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Flee This Place

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Flee This Place

The Distillery
@ Meymandi Theatre at the Murphey School
Through Oct. 18

Johannah Maynard seems to have spent her fair share of time around libraries. Her new play, Flee This Place, asks us to experience the hyperawareness to sound that a librarian might have, attuned to its absence and also to the potential drama when the silence is broken. Maynard also knows the old desire that almost every reader has known: to intervene: To rescue a character we care about before he or she commits an act that never can be undone.

As playwright and director, Maynard exercises both interests in this first production by The Distillery, a new company she formed with Sylvia Mallory, in a show that runs through this Sunday at Burning Coal's Meymandi Theatre.

In Flee This Place, the principal characters in the Greek tragedies Medea and Antigone testify and interrogate one another in a ceremonial space, before an enigmatic man, the Chorus, interviews each in an attempt to intervene. This inaugural production emphasizes not only the physicality of its actors but also the psychological theater, up close, communicated through striking visuals in stage composition, Deb Bigsby's notable costumes and Rebecca Buck's unorthodox set design.

Instead of Meymandi's usual seating banks, the audience finds chairs surrounding a tableau set in sand at the center of the room. A series of brick and cinderblock cairns are evenly spaced around this circle, while characters sit or crouch along an arc of steps leading up to a circular plinth set at the center.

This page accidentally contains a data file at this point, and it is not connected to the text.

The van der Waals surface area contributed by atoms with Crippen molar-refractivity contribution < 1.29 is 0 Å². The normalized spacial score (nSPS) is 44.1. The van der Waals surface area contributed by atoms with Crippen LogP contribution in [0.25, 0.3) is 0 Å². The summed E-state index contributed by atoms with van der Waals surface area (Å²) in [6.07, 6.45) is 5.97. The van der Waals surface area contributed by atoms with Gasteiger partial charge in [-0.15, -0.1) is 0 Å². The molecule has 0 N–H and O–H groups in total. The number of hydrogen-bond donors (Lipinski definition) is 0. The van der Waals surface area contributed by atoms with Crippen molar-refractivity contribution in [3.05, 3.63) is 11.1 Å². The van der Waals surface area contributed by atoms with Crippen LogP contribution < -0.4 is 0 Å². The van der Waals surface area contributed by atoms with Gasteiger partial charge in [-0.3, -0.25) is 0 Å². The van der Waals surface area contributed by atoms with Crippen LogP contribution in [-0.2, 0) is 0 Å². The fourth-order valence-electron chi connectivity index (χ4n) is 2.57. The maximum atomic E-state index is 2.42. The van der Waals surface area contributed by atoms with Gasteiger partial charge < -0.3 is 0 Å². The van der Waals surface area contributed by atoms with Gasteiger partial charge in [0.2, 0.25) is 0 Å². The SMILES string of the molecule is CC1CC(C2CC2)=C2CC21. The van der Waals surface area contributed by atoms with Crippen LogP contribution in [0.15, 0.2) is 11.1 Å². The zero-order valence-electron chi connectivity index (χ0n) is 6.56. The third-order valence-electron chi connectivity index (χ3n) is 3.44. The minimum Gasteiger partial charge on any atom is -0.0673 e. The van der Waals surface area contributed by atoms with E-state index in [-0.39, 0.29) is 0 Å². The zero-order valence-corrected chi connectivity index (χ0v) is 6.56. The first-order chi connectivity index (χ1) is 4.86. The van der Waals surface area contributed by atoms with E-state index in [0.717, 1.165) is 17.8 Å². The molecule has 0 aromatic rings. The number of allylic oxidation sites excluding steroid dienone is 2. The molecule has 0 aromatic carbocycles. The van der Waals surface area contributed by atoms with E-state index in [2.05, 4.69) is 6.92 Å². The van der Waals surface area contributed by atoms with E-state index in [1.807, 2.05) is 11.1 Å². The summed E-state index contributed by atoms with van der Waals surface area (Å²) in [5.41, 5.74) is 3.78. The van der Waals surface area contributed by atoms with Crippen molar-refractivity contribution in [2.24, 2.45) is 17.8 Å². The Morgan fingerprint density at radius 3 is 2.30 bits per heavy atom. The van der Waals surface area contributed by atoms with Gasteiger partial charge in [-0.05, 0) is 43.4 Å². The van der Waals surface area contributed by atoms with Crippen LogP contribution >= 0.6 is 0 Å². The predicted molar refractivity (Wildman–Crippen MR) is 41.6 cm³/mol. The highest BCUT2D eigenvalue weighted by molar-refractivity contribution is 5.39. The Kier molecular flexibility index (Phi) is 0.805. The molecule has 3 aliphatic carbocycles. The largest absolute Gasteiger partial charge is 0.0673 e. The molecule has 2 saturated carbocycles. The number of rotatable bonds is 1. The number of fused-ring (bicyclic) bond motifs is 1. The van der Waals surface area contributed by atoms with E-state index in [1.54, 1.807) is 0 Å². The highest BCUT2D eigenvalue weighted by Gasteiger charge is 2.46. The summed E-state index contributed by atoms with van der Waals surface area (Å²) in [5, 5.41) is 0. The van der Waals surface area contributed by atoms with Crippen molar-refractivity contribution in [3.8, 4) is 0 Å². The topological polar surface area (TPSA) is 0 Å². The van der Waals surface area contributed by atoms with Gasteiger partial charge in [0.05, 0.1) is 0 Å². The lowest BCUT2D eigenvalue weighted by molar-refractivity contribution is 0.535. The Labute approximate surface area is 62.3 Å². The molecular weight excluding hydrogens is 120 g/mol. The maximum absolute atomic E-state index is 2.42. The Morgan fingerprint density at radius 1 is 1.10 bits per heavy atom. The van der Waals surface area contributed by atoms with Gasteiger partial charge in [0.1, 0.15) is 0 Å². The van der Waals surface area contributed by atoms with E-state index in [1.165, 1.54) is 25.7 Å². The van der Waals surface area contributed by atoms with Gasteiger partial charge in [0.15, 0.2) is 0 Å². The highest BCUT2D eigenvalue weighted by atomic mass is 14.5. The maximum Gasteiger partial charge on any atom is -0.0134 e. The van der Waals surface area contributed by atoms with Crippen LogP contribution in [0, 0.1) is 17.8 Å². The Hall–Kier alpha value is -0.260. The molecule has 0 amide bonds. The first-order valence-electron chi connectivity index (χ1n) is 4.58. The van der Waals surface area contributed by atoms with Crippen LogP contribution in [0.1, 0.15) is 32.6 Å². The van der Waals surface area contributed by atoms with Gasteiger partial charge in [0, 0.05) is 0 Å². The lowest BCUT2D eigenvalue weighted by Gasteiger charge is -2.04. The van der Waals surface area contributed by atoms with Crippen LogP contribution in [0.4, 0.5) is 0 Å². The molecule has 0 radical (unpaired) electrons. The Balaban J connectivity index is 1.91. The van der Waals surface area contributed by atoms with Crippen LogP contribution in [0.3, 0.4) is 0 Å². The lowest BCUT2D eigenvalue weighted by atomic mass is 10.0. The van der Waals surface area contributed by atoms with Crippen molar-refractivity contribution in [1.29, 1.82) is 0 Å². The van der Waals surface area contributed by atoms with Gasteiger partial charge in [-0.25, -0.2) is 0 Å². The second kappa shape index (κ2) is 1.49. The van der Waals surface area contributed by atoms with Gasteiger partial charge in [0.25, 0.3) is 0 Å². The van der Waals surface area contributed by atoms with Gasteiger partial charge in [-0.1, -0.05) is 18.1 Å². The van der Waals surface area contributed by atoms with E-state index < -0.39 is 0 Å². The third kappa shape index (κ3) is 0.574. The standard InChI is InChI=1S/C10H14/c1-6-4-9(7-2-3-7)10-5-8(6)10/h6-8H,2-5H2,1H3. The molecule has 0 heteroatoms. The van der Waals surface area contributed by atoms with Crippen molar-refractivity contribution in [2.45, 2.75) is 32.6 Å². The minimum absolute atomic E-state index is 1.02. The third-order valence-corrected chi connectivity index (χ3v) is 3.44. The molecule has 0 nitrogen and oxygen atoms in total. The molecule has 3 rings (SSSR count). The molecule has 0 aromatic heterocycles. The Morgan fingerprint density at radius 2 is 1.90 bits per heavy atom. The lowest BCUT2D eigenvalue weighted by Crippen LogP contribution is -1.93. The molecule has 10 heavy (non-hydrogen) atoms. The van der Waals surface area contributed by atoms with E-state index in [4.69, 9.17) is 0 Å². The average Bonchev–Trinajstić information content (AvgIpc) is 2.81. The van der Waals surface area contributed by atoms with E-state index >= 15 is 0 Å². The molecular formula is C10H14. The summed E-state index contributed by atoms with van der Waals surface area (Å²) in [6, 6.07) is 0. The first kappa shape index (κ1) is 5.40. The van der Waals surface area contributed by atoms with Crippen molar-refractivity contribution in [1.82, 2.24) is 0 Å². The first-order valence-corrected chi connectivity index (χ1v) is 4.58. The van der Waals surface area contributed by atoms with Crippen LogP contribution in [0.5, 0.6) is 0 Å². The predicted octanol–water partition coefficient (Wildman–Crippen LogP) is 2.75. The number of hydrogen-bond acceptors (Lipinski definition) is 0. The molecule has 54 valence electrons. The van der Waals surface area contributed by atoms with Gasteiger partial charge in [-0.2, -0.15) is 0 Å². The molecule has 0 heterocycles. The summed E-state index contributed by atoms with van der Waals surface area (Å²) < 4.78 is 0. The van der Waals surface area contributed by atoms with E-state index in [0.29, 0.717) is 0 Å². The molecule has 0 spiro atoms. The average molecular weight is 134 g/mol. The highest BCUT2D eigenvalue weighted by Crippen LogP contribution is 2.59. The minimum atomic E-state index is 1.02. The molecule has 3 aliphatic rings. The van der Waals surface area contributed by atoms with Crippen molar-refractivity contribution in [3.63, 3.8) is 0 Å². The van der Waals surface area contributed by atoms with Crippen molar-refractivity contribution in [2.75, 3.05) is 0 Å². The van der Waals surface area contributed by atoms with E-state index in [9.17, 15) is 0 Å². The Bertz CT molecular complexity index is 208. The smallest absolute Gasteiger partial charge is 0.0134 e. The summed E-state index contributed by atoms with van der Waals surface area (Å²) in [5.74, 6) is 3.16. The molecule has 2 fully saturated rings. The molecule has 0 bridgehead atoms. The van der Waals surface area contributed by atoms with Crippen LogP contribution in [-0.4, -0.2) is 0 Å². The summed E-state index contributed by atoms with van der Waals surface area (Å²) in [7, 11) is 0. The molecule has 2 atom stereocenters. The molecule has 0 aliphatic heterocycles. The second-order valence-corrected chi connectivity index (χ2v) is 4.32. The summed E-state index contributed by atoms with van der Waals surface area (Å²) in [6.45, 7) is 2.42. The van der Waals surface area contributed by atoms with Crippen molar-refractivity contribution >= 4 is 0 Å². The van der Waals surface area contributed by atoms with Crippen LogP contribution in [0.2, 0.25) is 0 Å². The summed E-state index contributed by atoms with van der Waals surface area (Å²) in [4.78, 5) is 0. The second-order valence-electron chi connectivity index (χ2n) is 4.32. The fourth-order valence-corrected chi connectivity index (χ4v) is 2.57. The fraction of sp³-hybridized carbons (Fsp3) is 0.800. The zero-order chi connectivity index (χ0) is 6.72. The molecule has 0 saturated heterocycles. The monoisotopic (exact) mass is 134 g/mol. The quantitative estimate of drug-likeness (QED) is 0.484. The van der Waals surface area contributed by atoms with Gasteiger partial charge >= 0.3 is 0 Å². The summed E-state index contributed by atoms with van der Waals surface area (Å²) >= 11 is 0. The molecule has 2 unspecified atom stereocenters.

The intake of breath that cues the start of this ritual of possible redress is but the first in a series of wordless, almost soundless cries, whispers and exultations that are communicated, along with the very physical labor of grief, through a vivid, expanded human soundscape. Maynard's script gives a septet of characters solo space to speak their lack of peace in monologues marked by an enviable poetic economy, establishing their individual hells before interactions with other characters reinforce them.

Strong acting sells the world created here. We've never believed Fred Corlett more on stage than in his work here as Creon. When the name of Jason, Medea's betrayer, still tastes sweet on her lips, that fact makes Benji Taylor Jones' character writhe all the more between conflicting primary emotions. Jack Benton gives Jason the sangfroid of a psychopathic narcissist as he explores an unseemly sexuality with the affecting Allison Powell as a disturbingly young Glauce. Meanwhile, Angela Santucci's Antigone jams her hands against her ears as Hilary Edwards' Ismene recalls the happiness of their childhood.

In their midst, Andy Hayworth's understated Chorus first listens and then gently interrogates each of the principals. A work that probably goes too emo too early gets needed comic relief when he breaks up the Sturm und Drang once by yelling, "Didn't any of you ever have a GOOD day?" In the scene that follows, his character literally orchestrates a moment of respite, where all of the principals are without pain.

If Maynard risks much by transposing grief upon grief, she also takes her chances by interposing recordings by X, Paul Simon and Elliott Smith among the tortured revelations here. Though the choreography imposed on the song "Homeless" seems contrived, this play's true center is a number that employs Antony and the Johnsons' "Fistful of Love" (in the second area show to do so recently).

It's easy to say that Maynard's ending indulges in pop psychology. But by then, the ritual in Flee This Place has shown at least one character an exit from a dilemma of long standing, in an evening of experimental, sometimes harrowing but rewarding theater.

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